“Horses are not horses in polo games. They are called ponies,” Helen said as her husband Michael expertly manouvered the car along the narrow lanes taking us right into the heartland of Surrey, the English stockbroker’s belt. Lis and I had just alighted from the 0930 from Waterloo to Woking and it was drizzling all the way, with not a promise of sunshine at all. But Surrey with its posh looking houses behind tall hedges and beautifully tended gardens in summer, is worth looking at in any weather. Busy, drab London was suddenly a million miles away.
“What a perfect introduction to polo”, I thought, shivering in my flimsy tunic which I foolishly matched with a pair of white cotton trousers. As one foot sank gently into the wet ground, I said a silent prayer, grateful that I had the presence of mind to wear sensible flats.( It was just as well, I later learnt that spectators at polo matches are expected to do their bit by trampling on the grounds in between games.) The weather continued to be unkind but the VIP marquee was warm and welcoming with lovely waitresses carrying trays of delicious canapes and drinks.
VIP guests were already muah-muahing each other on both cheeks, helleow-helleowing their friends and fast refilling their tall champagne glasses to keep themselves warm. I had to settle for something with strawberry and mint inside.
Helen persisted to educate me on things polo and mentioned something about chukkas, which apparently means the duration of time a game is played before the bell rings for a break. So, there could be 4, 6 or 8 chukkas in a game. I couldn’t imagine how the ponies could last 8 chukkas in this dreadful weather – but they did.
The Kuoni World Class Polo Cup offered a sprinkling of NAMES , this time we had Jodie Kidd the tall lanky model. Earlier it was also rumoured that Stephanie Powers of the Hart to Hart fame was also going play during the second game. But she must have thought better than to turn up in such horrible weather. There was an assortments of celebrities and society high-fliers with double barrel names. And if I had moaned about missing Eastenders this Sunday, I was more than compensated, for under the same marquee almost the whole cast of Eastenders, who had either been killed off or moved away or gone walking into the sunset, turned up. There was the rogue Johnny Allen, the lovable Alfie Moon, sexy Sam Mitchell and the delectable Dr Truman. Alfie didn’t disappoint me when I asked him to pose for me, for he consented in true East end fashion, “Oh, owite sweethark!”
I pulled my shawl around my shoulders and braved the cold wind and drizzle to walk out of the marquee. I suddenly realised this was thousands of years away from my world of old sailors and their adventures at sea, and a million trillion decades away from the world of syairs and hikayats and old Malay manuscripts that had consumed me the week before when I attended the seminar on Britain and the Malay World at the Royal Asiatic Society in London. Last week, I was in the company of scholars and experts expounding theories on Malay manuscripts, etymology and Winstedt and Wilkinson and a week later, I was surrounded by people watching players on horsebacks, oops, ponybacks (sorry Helen), chasing after a ball with something that looked like golf sticks.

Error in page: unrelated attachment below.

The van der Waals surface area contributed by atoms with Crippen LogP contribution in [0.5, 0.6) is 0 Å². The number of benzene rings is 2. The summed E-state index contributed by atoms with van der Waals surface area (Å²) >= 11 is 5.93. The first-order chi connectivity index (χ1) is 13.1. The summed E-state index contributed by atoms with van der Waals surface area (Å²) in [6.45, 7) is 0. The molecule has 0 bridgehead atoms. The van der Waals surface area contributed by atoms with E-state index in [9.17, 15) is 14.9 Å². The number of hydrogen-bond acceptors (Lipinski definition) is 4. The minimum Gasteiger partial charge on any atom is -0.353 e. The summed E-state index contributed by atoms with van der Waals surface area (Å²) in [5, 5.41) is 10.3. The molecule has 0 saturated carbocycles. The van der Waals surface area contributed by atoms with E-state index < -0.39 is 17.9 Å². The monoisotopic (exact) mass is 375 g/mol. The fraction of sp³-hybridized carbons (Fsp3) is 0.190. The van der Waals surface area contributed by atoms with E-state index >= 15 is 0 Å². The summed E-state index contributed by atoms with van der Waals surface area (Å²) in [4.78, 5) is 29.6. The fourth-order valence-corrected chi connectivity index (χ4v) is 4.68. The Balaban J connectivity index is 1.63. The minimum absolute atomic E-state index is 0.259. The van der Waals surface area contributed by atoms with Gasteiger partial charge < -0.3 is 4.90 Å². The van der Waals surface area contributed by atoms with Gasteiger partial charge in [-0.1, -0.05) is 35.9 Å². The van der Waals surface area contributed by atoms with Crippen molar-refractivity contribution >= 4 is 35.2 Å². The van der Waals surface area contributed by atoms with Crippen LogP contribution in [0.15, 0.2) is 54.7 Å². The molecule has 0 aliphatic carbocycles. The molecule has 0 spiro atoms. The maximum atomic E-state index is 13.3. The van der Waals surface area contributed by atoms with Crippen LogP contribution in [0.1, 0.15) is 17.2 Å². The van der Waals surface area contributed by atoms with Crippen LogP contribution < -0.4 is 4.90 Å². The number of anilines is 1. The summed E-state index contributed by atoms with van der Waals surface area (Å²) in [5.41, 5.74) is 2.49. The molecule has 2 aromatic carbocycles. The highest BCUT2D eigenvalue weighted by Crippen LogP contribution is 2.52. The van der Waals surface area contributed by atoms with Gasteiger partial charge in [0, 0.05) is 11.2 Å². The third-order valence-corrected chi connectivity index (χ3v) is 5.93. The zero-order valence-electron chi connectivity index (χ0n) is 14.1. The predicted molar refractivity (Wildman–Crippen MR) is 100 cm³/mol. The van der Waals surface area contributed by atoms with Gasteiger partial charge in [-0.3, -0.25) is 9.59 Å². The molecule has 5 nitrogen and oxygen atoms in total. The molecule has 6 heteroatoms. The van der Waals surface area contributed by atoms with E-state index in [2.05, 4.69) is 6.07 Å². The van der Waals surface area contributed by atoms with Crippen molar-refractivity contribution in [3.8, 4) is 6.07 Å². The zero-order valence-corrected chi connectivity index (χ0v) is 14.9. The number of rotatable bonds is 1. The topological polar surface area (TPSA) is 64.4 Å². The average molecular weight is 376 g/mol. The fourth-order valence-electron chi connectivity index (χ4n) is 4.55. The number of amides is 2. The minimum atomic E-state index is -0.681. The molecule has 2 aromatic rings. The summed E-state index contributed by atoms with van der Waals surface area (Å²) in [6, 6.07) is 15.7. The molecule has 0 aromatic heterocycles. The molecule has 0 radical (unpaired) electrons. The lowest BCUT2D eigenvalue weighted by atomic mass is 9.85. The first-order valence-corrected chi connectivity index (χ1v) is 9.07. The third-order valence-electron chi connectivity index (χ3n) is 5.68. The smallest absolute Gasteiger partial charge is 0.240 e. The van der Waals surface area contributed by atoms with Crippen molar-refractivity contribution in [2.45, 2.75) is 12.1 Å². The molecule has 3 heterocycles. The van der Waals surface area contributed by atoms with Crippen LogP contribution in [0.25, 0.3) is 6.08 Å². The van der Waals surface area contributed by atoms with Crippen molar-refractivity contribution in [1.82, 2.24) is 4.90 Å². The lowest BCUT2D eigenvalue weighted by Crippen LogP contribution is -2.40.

As the rain poured relentlessly, I had visions of hot teh tarek and crispy banana fritters instead of bits of salmon and soft cheese on crackers. I began to yearn for some Pak Cik Sailors to tell me tales of their adventures on the high seas in between ports instead of some small talks with some jetsetters who had just made a dash around the world.
“Hey, I have been reading your blog!” I heard someone say in my direction. The words resonnated across the polo field and back and there and then, right in the heart of the English countryside that was Surrey, I suddenly realised that the person was talking about Kak Teh’s Choc-a-Blog. If it was any other person, I would have said, "Oh, get a life!” But this was Dato Mark Yeoh of YTL, who was instrumental in bringing me to the world of polo that miserable day in summer, to cheer his Pangkor Laut team.
There in the drizzling rain was Dato Mark Yeoh, flashing his boyish smile. He talked about how my entries on Pak Cik sailors brought back memories of his own Pak Cik Ibrahim who regaled him with stories of his sea faring days. This is the same person who read Hikayat Abdullah and insisted that his staff did the same. This is the man who had successfully married off old age tradition and modern day living. And suddenly, the two worlds of English polo and Pak cik Sailors, syairs and hikayats, didn’t seem to be too far apart.